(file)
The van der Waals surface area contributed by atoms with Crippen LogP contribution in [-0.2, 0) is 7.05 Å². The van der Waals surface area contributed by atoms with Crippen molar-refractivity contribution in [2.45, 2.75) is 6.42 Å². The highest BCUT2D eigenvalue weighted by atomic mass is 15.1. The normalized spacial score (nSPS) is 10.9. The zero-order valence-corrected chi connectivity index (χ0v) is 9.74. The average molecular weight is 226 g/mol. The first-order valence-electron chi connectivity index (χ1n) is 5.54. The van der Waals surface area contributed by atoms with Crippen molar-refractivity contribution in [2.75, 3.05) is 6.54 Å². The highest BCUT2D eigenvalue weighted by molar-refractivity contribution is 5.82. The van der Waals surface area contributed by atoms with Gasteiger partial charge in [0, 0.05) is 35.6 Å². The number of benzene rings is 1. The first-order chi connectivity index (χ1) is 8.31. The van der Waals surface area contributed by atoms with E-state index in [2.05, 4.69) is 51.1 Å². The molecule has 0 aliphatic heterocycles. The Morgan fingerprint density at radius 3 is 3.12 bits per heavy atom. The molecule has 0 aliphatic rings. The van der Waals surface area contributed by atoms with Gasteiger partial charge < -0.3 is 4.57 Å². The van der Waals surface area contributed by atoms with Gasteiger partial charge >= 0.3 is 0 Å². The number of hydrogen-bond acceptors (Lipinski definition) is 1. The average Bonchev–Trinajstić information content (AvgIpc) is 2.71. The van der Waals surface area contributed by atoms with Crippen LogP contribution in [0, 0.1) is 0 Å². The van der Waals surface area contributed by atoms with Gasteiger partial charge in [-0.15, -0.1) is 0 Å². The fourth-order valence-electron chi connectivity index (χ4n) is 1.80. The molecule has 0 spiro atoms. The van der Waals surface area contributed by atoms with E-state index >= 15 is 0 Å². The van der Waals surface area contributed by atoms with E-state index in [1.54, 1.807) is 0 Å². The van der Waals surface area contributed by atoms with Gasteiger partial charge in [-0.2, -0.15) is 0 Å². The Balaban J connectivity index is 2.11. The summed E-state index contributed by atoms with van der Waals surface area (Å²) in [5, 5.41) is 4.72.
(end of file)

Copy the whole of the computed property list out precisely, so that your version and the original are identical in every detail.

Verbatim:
The van der Waals surface area contributed by atoms with Crippen LogP contribution in [-0.2, 0) is 7.05 Å². The van der Waals surface area contributed by atoms with Crippen molar-refractivity contribution in [2.45, 2.75) is 6.42 Å². The highest BCUT2D eigenvalue weighted by atomic mass is 15.1. The normalized spacial score (nSPS) is 10.9. The zero-order valence-corrected chi connectivity index (χ0v) is 9.74. The average molecular weight is 226 g/mol. The first-order valence-electron chi connectivity index (χ1n) is 5.54. The van der Waals surface area contributed by atoms with Crippen molar-refractivity contribution in [2.75, 3.05) is 6.54 Å². The highest BCUT2D eigenvalue weighted by molar-refractivity contribution is 5.82. The van der Waals surface area contributed by atoms with Gasteiger partial charge in [0, 0.05) is 35.6 Å². The number of benzene rings is 1. The first-order chi connectivity index (χ1) is 8.31. The van der Waals surface area contributed by atoms with E-state index in [2.05, 4.69) is 51.1 Å². The molecule has 0 aliphatic heterocycles. The Morgan fingerprint density at radius 3 is 3.12 bits per heavy atom. The molecule has 0 aliphatic rings. The van der Waals surface area contributed by atoms with Gasteiger partial charge < -0.3 is 4.57 Å². The van der Waals surface area contributed by atoms with Gasteiger partial charge >= 0.3 is 0 Å². The number of hydrogen-bond acceptors (Lipinski definition) is 1. The average Bonchev–Trinajstić information content (AvgIpc) is 2.71. The van der Waals surface area contributed by atoms with Crippen LogP contribution in [0, 0.1) is 0 Å². The van der Waals surface area contributed by atoms with Gasteiger partial charge in [-0.15, -0.1) is 0 Å². The fourth-order valence-electron chi connectivity index (χ4n) is 1.80. The molecule has 0 spiro atoms. The van der Waals surface area contributed by atoms with E-state index >= 15 is 0 Å². The van der Waals surface area contributed by atoms with E-state index in [1.54, 1.807) is 0 Å². The van der Waals surface area contributed by atoms with Gasteiger partial charge in [-0.2, -0.15) is 0 Å². The Balaban J connectivity index is 2.11. The summed E-state index contributed by atoms with van der Waals surface area (Å²) in [5, 5.41) is 4.72.